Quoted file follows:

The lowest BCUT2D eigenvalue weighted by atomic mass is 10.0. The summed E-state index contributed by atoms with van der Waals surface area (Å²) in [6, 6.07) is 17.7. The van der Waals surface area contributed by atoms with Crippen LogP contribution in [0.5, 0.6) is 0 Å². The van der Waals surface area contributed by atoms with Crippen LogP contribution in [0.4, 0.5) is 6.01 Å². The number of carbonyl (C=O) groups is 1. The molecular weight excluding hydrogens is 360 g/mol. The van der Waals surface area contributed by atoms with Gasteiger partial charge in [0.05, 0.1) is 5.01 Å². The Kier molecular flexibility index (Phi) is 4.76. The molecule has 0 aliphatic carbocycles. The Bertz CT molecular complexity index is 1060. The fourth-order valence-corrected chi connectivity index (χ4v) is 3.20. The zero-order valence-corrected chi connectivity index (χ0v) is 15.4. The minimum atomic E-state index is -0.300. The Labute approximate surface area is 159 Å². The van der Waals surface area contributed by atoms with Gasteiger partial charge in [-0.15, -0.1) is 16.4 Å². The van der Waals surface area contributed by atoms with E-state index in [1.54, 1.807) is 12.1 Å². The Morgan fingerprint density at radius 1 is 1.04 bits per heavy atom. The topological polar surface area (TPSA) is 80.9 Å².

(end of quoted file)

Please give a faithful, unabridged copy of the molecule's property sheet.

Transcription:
The lowest BCUT2D eigenvalue weighted by atomic mass is 10.0. The summed E-state index contributed by atoms with van der Waals surface area (Å²) in [6, 6.07) is 17.7. The van der Waals surface area contributed by atoms with Crippen LogP contribution in [0.5, 0.6) is 0 Å². The van der Waals surface area contributed by atoms with Crippen LogP contribution in [0.4, 0.5) is 6.01 Å². The number of carbonyl (C=O) groups is 1. The molecular weight excluding hydrogens is 360 g/mol. The van der Waals surface area contributed by atoms with Gasteiger partial charge in [0.05, 0.1) is 5.01 Å². The Kier molecular flexibility index (Phi) is 4.76. The molecule has 0 aliphatic carbocycles. The Bertz CT molecular complexity index is 1060. The fourth-order valence-corrected chi connectivity index (χ4v) is 3.20. The zero-order valence-corrected chi connectivity index (χ0v) is 15.4. The minimum atomic E-state index is -0.300. The Labute approximate surface area is 159 Å². The van der Waals surface area contributed by atoms with Gasteiger partial charge in [-0.15, -0.1) is 16.4 Å². The van der Waals surface area contributed by atoms with E-state index in [1.54, 1.807) is 12.1 Å². The Morgan fingerprint density at radius 1 is 1.04 bits per heavy atom. The topological polar surface area (TPSA) is 80.9 Å².